People with fetal alcohol syndrome are less likely to be able to live independently without issue. They often have psychiatric concerns and personality disorders. They have difficulties staying in school and obtaining a degree or maintaining stable employment. They often have drug and alcohol problems, and they commonly get in trouble with law enforcement.
Understanding Alcohol Abuse During Pregnancy
About one out of every seven pregnant women report current drinking while pregnant, and 5 percent report binge drinking in the past month. Any amount of alcohol abuse during pregnancy can be harmful to both mother and unborn baby.
Alcohol travels into the blood, tissues, and organs of the baby. It is much harder for the unborn baby to break down alcohol than it is for a grown adult. The blood alcohol level in a baby will remain elevated for much longer, which means that alcohol has more impact on the baby’s brain and system, as the baby will be exposed for longer. Alcohol has teratogenic effects on the development and health of the unborn baby.
Any amount of alcohol use is unsafe during pregnancy, so it is important to stop drinking as soon as you can to prevent potential issues. It is ideal to stop drinking before becoming pregnant, but women often find out several weeks or even months into their pregnancy that they are pregnant. As soon as pregnancy is discovered, alcohol use needs to stop.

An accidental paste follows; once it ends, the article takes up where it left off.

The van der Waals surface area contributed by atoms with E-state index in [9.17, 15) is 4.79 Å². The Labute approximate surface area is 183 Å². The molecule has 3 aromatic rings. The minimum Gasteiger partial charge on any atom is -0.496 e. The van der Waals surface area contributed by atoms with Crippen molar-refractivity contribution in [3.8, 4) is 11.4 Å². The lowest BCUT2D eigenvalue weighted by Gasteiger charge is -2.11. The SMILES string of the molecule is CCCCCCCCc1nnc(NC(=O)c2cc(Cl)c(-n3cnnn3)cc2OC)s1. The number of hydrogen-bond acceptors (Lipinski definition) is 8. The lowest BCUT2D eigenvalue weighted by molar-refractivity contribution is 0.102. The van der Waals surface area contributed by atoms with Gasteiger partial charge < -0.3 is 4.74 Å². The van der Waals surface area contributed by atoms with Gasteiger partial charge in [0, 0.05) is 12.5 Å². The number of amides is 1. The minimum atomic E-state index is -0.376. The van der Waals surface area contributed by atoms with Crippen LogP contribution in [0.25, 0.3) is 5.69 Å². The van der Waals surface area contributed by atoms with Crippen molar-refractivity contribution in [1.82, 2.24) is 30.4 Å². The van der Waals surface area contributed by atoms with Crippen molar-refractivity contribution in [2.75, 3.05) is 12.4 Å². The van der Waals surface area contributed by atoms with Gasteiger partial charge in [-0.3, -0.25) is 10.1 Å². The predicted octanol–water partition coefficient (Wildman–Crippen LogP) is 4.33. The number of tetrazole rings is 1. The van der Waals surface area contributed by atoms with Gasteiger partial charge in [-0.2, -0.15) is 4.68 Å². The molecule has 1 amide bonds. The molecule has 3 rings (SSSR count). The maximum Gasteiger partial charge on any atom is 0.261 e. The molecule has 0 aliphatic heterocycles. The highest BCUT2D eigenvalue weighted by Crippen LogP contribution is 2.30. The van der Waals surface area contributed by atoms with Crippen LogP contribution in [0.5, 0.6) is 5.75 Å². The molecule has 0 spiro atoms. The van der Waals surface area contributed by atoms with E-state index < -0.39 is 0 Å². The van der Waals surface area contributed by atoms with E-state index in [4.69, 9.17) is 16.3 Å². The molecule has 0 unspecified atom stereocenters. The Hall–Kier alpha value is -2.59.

When alcohol dependence and addiction are present, a specialized alcohol abuse and addiction treatment program for expecting mothers is needed. If someone has been drinking for a long time at high levels, they should never attempt to quit drinking on their own. Medical supervision is needed to ensure safety.
In a comprehensive treatment program, professionals will work to safely control withdrawal symptoms and cravings and minimize the chances for relapse.
How to Prevent Fetal Alcohol Syndrome
The only absolute way to prevent fetal alcohol syndrome is to not drink while trying to get pregnant or while pregnant. Typically, it can be a few weeks to a month or more before a woman even knows she is pregnant. Drinking alcohol during any stage of pregnancy can be harmful to the unborn baby.
The National Institute on Alcohol Abuse and Alcoholism (NIAAA) warns that binge and heavy drinking in pregnant mothers present the most risk for unborn babies. They also stress that no amount of alcohol is safe during pregnancy, and even in small amounts, alcohol can cause birth defects and growth and development issues.
Binge drinking is defined as four or more drinks in a two-hour period for a woman, or any amount of drinking that brings the BAC (blood alcohol concentration) to 0.08 grams of alcohol per deciliter or higher. Heavy drinking is classified as engaging in five or more binge drinking episodes in a 30-day period.
Deciding to stop drinking before trying to get pregnant, and abstaining from alcohol consumption during pregnancy, is the only way to completely prevent fetal alcohol syndrome.
Treatment Options for Fetal Alcohol Syndrome
There is no specific treatment for fetal alcohol syndrome, but there are many options that can help with the symptoms and severity of the condition. Treatment plans should be individual and tailored to the specific child.